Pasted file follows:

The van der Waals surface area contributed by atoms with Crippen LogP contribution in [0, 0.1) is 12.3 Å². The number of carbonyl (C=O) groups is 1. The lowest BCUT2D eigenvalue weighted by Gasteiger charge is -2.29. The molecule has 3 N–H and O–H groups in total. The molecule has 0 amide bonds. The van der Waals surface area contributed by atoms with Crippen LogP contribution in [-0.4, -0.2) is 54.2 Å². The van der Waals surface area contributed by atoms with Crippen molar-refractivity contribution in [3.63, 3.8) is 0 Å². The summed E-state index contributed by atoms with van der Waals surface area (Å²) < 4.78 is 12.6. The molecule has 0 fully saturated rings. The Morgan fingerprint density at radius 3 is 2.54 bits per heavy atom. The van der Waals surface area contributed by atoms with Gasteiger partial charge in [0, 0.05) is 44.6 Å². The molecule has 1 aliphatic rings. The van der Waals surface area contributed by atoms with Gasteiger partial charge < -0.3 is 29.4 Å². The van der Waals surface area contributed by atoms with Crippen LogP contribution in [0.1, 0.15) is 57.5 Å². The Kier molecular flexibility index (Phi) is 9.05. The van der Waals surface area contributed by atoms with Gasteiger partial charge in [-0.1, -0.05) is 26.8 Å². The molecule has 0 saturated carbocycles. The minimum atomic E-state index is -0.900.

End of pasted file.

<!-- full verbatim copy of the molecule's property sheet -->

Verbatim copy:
The van der Waals surface area contributed by atoms with Crippen LogP contribution in [0, 0.1) is 12.3 Å². The number of carbonyl (C=O) groups is 1. The lowest BCUT2D eigenvalue weighted by Gasteiger charge is -2.29. The molecule has 3 N–H and O–H groups in total. The molecule has 0 amide bonds. The van der Waals surface area contributed by atoms with Crippen LogP contribution in [-0.4, -0.2) is 54.2 Å². The van der Waals surface area contributed by atoms with Crippen molar-refractivity contribution in [3.63, 3.8) is 0 Å². The summed E-state index contributed by atoms with van der Waals surface area (Å²) < 4.78 is 12.6. The molecule has 0 fully saturated rings. The Morgan fingerprint density at radius 3 is 2.54 bits per heavy atom. The van der Waals surface area contributed by atoms with Gasteiger partial charge in [0, 0.05) is 44.6 Å². The molecule has 1 aliphatic rings. The van der Waals surface area contributed by atoms with Gasteiger partial charge < -0.3 is 29.4 Å². The van der Waals surface area contributed by atoms with Crippen LogP contribution in [0.1, 0.15) is 57.5 Å². The Kier molecular flexibility index (Phi) is 9.05. The van der Waals surface area contributed by atoms with Gasteiger partial charge in [-0.1, -0.05) is 26.8 Å². The molecule has 0 saturated carbocycles. The minimum atomic E-state index is -0.900.